Heralded as the greatest film ever made on release, winning an Oscar in 1949 and topping the Sight & Sound film poll in 1952, Vittorio De Sica's seminal work of Italian neorealism has had an impact on cinema worldwide from release to the present day, with filmmakers such as Satyajit Ray and Ken Loach claiming the film as a direct influence on their own.
Bicycle Thieves tells the story of Antonio, a long unemployed man who finally finds employment putting up cinema posters for which he needs a bicycle. His wife pawns all the family linen to redeem the already pawned bicycle and for Antonio salvation has come, until the bicycle is stolen. Antonio and his son take to the streets in a desperate search to find the bicycle. Bicycle Thieves is as much about the position of Italians in post-War, post-Fascist Italy as the relationship between father and son, told through the labyrinth of the cinematic city with De Sica's arresting visual poetry.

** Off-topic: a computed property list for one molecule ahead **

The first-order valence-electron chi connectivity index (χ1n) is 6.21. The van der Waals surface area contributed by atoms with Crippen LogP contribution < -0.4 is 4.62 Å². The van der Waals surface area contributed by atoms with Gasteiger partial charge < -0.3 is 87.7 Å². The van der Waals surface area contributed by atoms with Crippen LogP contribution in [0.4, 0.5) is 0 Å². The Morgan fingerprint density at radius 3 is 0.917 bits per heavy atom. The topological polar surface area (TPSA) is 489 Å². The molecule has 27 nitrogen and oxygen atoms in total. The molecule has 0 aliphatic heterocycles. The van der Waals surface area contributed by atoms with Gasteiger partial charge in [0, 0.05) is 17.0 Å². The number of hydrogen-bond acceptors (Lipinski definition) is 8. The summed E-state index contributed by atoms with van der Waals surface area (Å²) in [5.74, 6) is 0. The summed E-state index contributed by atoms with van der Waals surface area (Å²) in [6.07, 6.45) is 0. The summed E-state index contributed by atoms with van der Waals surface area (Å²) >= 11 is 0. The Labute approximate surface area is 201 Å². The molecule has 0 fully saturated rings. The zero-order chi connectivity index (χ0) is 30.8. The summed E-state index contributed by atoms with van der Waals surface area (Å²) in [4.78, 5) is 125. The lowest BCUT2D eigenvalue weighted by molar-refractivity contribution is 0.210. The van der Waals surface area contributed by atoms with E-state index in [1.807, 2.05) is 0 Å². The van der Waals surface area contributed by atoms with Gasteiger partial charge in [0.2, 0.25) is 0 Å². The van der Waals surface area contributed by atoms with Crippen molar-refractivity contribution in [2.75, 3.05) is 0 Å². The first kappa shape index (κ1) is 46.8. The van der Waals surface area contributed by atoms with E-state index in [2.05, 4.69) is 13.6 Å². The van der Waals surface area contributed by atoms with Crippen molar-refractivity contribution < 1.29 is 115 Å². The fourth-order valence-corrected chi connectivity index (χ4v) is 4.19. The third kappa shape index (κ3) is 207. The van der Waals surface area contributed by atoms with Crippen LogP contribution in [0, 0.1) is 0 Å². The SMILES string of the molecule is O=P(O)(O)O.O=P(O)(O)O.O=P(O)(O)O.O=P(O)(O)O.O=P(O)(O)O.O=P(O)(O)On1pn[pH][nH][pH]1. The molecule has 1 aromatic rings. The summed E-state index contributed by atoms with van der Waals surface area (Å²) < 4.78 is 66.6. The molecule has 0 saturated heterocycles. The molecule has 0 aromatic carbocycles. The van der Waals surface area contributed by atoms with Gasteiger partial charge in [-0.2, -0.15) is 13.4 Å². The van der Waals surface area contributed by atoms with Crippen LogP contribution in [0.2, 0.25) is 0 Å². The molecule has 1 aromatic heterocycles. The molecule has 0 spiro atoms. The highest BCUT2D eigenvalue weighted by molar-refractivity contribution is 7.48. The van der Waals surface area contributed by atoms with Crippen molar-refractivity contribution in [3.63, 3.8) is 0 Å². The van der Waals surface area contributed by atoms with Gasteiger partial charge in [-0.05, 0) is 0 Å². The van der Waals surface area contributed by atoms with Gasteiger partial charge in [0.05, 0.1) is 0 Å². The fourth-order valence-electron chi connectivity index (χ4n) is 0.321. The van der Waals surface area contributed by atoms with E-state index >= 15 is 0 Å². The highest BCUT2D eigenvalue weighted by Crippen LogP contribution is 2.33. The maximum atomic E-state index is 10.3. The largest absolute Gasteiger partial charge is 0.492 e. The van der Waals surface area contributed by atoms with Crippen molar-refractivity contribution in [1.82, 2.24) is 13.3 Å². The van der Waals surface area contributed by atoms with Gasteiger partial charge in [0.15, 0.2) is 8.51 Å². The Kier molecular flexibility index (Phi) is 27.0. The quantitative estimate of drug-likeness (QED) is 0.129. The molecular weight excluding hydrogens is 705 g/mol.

Defining neorealism, a small period of filmmaking that focused on simple, humanist stories, Bicycle Thieves was one of the most captivating and moving.
Brand new restored high definition digital transfer of the film
Newly translated and more complete English subtitles
Feature length audio commentary by Italian cinema expert Robert Gordon, author of BFI Modern Classics: Bicycle Thieves
Cesare Zavattini A feature length documentary by director Carlo Lizzani on the great screenwriter, novelist, critic, long-time De Sica collaborator and founder of Italian neorealism
Timeless Cinema, A documentary portrait of director, actor and screenwriter Vittorio De Sica
Original trailer advertising De Sica s films, featuring Bicycle Thieves star Lamberto Maggiorani and Francesco Golisano presenting Miracle in Milan
Reversible sleeve featuring original and newly commissioned artwork by Samuel Webster